Waters also introduced an SFC system, the Acquity UPSFC system, which is built on the company's UPLC sub-2-µm particle chemistry platform. The UltraPerformance supercritical fluid chromatography (UPSFC) system is designed to incorporate all of the advantages of SFC, in addition to superior separation, resolution, and speed afforded by the sub-2-µm particle chemistry platform. When used in chiral and achiral compound applications, the sensitivity and separation capability of the system enables users to rapidly confirm the purity of compounds and to determine enantiomeric excess. Compared to traditional analytical SFC, the sub-2-µm particle system can run more samples per day with shorter cycle times, faster re-equilibration, and higher resolution. The system is fully compatible with the company's Empower and MassLynx informatics software and with the company's Viridis SFC Columns that are specifically designed for SFC.
The information in this review is based partially on manufacturers' responses to a preconference questionnaire mailed in late 2010. I used the information received in the questionnaires that were returned, as well as information from personal communication, to try to make this review as comprehensive as possible. But keep in mind that, because of the sheer size of the conference and the fact that some manufacturers did not respond to the questionnaire or do not release pre-show information, this report cannot be considered an exhaustive listing of all new products introduced in Atlanta. I'm sure there were a lot of additional noteworthy items at Pittcon, but time, space, and the scope of this column prevent me from covering them all in detail. I'm bound to have missed a few items or details, and I apologize for any omissions. In 2012, Pittcon will return to Orlando, March 11–16. I hope to see you there!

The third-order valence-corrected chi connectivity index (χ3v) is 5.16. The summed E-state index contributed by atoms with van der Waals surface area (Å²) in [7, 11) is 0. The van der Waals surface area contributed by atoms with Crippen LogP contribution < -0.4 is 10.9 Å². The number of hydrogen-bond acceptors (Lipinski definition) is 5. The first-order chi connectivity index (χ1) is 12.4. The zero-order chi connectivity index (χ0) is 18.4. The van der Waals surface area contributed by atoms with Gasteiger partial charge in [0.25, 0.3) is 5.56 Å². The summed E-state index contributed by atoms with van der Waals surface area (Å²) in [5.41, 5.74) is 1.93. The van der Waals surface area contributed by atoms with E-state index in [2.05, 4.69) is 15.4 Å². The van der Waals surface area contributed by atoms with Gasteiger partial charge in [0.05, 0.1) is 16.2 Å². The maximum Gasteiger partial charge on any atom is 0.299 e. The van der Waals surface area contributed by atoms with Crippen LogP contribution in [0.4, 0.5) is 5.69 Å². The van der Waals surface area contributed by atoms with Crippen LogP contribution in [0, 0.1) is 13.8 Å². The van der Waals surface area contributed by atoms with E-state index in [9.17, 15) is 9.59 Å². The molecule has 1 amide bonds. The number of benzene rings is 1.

Michael Swartz "Innovations in HPLC" Editor Michael E. Swartz, Ph.D., is Principal Scientist in Analytical Development at Ariad Pharmaceuticals, Cambridge,Massachusetts, and a member of LCGC's editorial advisory board. Direct correspondence about this column to "Innovations in HPLC," at email@example.com.